- Associated Press - Sunday, February 7, 2016

BLOOMINGTON, Ind. (AP) - Indiana Limestone Co. always has known of the treasure it kept in the deteriorating Bennett House in Oolitic. What has yet to be known is the impact of its collection of 26,000 promotional photographs detailing the rise of Indiana limestone as a national building tool.

Along Old Indiana 37, near Indiana Limestone Co.’s Oolitic “Empire” quarry site, are a series of houses. Supervisors, heads of departments and mid-level managers lived in a neighborhood along the 900-acre site where you’ll find the Bennett House.

After sales director Bud Bennett and his family left, the building was used as storage and became the 30-year resting place for the roughly 26,000 promotional photos dating from as far back as the 1890s - and possibly earlier.

“We knew it was a treasure,” said Duffe Elkins, chief operating officer at Indiana Limestone Co. “It was just the timing had to be right, and the leadership had to be right, for us to get together with the (Indiana Geological Survey) to do something with these photos to preserve this history.”

According to Elkins, Todd Schnatzmeyer, director of the Indiana Limestone Institute, helped facilitate Indiana University’s involvement in a cataloging and preservation project now underway titled “Building a Nation.”

When Schnatzmeyer told Indiana Geological Survey director Todd Thompson about the stockpile, a team was sent to rescue what they had thought was 15,000 architectural photographs. Instead, in a dusty, moldy and humid former living room, the team found 47 file drawers filled to capacity with vintage photographs, promotional ledgers and area newspaper clippings taken from the 1890s to the 1940s.

“The collection is amazing for a lot of reasons,” said Licia Weber, a research affiliate with the geological survey and one of two people currently working on the project. “As far as we have found, there’s no collection like this anywhere. There’s no collection that highlights Indiana limestone like this one does. It really was the pre-eminent building stone; Indiana Limestone Co. presents it in that way, and it’s true.”

Team members found photos, scattered in unorganized piles, from each of the 48 contiguous United States and Canada and illustrating the far-reaching impact of southern Indiana’s limestone belt in commercial, municipal, institutional and residential building projects.

The 7.5-by-9.5-inch black-and-white photographs mounted on linen vary in subject, from Indiana University’s Commerce and Finance Building (now Rawles Hall) to Grand Central Station in New York City, but they all hark back to southern Indiana’s limestone belt.

“If we can get the community at large to see what a great legacy this area of the country has, if they can get behind this effort, that would be terrific,” said Elkins. “We’re stone-rich, and in that degree, we should be proud of that. This industry is going to stay right here where it’s at, and it’s going to be built on the back of Indiana labor.”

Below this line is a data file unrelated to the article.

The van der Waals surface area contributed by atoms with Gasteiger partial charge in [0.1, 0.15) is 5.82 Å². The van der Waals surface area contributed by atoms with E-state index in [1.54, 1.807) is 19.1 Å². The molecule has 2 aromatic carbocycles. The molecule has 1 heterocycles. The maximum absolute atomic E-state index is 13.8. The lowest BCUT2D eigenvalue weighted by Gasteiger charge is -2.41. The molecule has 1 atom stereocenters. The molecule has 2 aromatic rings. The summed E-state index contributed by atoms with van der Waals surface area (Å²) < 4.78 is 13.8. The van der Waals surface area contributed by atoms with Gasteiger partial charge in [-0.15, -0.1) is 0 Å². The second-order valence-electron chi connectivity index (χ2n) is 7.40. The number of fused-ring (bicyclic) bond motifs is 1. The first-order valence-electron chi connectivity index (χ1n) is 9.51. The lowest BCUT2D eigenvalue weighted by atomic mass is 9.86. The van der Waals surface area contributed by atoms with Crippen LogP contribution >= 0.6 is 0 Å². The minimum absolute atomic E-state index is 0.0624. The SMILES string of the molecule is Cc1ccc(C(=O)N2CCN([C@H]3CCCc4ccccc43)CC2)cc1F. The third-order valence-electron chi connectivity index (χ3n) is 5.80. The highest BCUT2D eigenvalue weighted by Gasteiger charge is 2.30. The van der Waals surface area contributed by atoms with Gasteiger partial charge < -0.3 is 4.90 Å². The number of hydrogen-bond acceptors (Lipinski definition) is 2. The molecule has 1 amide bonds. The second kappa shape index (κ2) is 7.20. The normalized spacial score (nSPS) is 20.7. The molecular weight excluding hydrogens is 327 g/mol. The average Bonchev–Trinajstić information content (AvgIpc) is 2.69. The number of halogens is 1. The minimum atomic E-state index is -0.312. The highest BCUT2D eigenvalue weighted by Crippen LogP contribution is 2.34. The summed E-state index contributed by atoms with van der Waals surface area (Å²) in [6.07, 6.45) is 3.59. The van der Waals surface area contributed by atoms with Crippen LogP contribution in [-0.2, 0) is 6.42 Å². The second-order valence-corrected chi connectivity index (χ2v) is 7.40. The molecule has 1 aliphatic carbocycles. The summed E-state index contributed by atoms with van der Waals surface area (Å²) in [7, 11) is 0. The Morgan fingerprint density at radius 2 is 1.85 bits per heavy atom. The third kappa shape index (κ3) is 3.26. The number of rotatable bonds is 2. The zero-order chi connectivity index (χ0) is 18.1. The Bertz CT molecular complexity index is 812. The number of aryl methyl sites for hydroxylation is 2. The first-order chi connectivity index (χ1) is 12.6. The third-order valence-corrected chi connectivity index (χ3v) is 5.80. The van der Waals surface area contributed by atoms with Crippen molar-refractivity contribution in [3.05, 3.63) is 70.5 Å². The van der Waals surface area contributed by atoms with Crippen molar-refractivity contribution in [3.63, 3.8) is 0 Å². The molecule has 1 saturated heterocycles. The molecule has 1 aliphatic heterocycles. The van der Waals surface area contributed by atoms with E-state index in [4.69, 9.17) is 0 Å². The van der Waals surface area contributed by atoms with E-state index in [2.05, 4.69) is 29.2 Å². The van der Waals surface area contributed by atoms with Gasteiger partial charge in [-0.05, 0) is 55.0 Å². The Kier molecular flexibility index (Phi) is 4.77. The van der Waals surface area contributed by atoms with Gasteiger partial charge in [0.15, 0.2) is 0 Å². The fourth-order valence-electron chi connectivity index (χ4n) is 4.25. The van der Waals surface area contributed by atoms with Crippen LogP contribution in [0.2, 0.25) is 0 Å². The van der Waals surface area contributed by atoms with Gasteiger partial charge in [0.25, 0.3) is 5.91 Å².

Aside from the scope, quality, condition and artistic aspects of the collection, the dedicated addition of subject information on the back of many of the photographs has helped carve out a detailed snapshot of the era.

Labels affixed to the back of some of the photographs provide information such as the location, owner, date of construction, builder, architect and even quantity and type of stone used for a particular building. According to Elkins, that laborious process was an effort put forth by former Indiana Limestone Co. owner John Tucker.

“In our opinion, the past projects that we’ve done all over the world are a great representation not only of the beauty, but also of the resilience of Indiana limestone,” said Elkins. “I don’t think we’ve given a lot of thought to the business opportunities that arise from the photos, though I think from an industry standpoint, this can be a resource for architects to play off of to further promote the use of Indiana limestone. We’re more interested in the educational aspects.”

That’s a pursuit that aligns with Weber and her project. She estimates a $200,000 budget for two years of work for the entirety of the collection to be cleaned, inventoried, cataloged, restored and scanned.

A small portion of the find - around 1,250 photographs - has already been made available for the public’s viewing in a digital format through Indiana University’s Image Collections Online website, where anyone can browse the collections for scans of the Indiana limestone collection. The project is currently unfunded and has been supported thus far by the Geological Survey.

Although permanent archival work and a digital library are the initial phases of the project, funding could help create an online map displaying each photo’s location; it could help provide materials for an elementary school curriculum more replete with Hoosier limestone history; and it could mean countless things for commercial applications, restoration efforts, historical applications and any number of fields in the humanities.

“In some ways, we don’t know what we have,” said Weber. “I’ll really be satisfied when they’re out in the world, and people can get a sense of what this is. This collection is so rich, with so much depth to it, in some ways, what can come out of it will only be discovered when people can really go through it.”

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Source: The (Bloomington) Herald-Times, http://bit.ly/1QaJELO

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Information from: The Herald Times, http://www.heraldtimesonline.com

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